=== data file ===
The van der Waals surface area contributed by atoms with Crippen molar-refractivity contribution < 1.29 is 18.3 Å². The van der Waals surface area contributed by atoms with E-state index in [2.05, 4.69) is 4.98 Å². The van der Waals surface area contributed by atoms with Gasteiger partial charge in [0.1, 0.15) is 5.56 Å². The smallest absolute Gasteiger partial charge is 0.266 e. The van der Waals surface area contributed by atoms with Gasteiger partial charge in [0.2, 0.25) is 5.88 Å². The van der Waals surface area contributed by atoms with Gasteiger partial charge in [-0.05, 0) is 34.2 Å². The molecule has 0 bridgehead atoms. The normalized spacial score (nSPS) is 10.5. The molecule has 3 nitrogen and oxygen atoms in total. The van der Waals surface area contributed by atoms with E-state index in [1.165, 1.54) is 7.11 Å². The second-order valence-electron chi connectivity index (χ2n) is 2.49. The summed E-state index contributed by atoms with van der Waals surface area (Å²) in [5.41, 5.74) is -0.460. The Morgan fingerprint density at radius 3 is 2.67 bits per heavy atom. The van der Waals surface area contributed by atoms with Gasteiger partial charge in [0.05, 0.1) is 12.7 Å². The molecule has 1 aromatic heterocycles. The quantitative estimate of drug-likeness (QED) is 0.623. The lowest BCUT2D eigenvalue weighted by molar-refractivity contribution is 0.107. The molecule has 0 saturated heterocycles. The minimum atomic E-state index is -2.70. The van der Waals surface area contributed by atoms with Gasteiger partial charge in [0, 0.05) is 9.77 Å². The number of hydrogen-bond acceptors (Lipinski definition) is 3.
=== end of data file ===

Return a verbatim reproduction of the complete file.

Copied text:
The van der Waals surface area contributed by atoms with Crippen molar-refractivity contribution < 1.29 is 18.3 Å². The van der Waals surface area contributed by atoms with E-state index in [2.05, 4.69) is 4.98 Å². The van der Waals surface area contributed by atoms with Gasteiger partial charge in [0.1, 0.15) is 5.56 Å². The smallest absolute Gasteiger partial charge is 0.266 e. The van der Waals surface area contributed by atoms with Gasteiger partial charge in [0.2, 0.25) is 5.88 Å². The van der Waals surface area contributed by atoms with Gasteiger partial charge in [-0.05, 0) is 34.2 Å². The molecule has 0 bridgehead atoms. The normalized spacial score (nSPS) is 10.5. The molecule has 3 nitrogen and oxygen atoms in total. The van der Waals surface area contributed by atoms with E-state index in [1.165, 1.54) is 7.11 Å². The second-order valence-electron chi connectivity index (χ2n) is 2.49. The summed E-state index contributed by atoms with van der Waals surface area (Å²) in [5.41, 5.74) is -0.460. The Morgan fingerprint density at radius 3 is 2.67 bits per heavy atom. The van der Waals surface area contributed by atoms with Gasteiger partial charge in [0.05, 0.1) is 12.7 Å². The molecule has 1 aromatic heterocycles. The quantitative estimate of drug-likeness (QED) is 0.623. The lowest BCUT2D eigenvalue weighted by molar-refractivity contribution is 0.107. The molecule has 0 saturated heterocycles. The minimum atomic E-state index is -2.70. The van der Waals surface area contributed by atoms with Gasteiger partial charge in [0, 0.05) is 9.77 Å². The number of hydrogen-bond acceptors (Lipinski definition) is 3.